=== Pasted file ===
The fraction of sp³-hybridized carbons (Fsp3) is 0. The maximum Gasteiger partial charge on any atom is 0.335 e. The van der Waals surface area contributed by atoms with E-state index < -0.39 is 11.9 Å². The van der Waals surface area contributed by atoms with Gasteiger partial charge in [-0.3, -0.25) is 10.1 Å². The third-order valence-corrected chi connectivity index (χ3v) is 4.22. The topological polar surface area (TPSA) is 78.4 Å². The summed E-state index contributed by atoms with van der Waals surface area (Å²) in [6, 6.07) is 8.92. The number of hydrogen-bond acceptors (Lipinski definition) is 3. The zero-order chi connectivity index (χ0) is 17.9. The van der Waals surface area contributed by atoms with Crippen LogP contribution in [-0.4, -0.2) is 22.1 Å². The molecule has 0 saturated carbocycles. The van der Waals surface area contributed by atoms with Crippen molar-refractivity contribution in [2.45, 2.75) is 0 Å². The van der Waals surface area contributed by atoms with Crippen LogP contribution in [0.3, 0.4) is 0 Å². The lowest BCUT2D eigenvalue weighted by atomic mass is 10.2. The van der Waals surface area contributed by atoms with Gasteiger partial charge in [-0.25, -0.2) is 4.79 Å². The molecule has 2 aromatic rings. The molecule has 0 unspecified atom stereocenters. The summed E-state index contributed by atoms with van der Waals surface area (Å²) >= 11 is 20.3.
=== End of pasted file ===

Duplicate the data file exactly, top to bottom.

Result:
The fraction of sp³-hybridized carbons (Fsp3) is 0. The maximum Gasteiger partial charge on any atom is 0.335 e. The van der Waals surface area contributed by atoms with E-state index < -0.39 is 11.9 Å². The van der Waals surface area contributed by atoms with Gasteiger partial charge in [-0.3, -0.25) is 10.1 Å². The third-order valence-corrected chi connectivity index (χ3v) is 4.22. The topological polar surface area (TPSA) is 78.4 Å². The summed E-state index contributed by atoms with van der Waals surface area (Å²) in [6, 6.07) is 8.92. The number of hydrogen-bond acceptors (Lipinski definition) is 3. The zero-order chi connectivity index (χ0) is 17.9. The van der Waals surface area contributed by atoms with Crippen LogP contribution in [-0.4, -0.2) is 22.1 Å². The molecule has 0 saturated carbocycles. The van der Waals surface area contributed by atoms with Crippen molar-refractivity contribution in [2.45, 2.75) is 0 Å². The van der Waals surface area contributed by atoms with Crippen LogP contribution in [0.3, 0.4) is 0 Å². The lowest BCUT2D eigenvalue weighted by atomic mass is 10.2. The van der Waals surface area contributed by atoms with Gasteiger partial charge in [-0.25, -0.2) is 4.79 Å². The molecule has 2 aromatic rings. The molecule has 0 unspecified atom stereocenters. The summed E-state index contributed by atoms with van der Waals surface area (Å²) >= 11 is 20.3.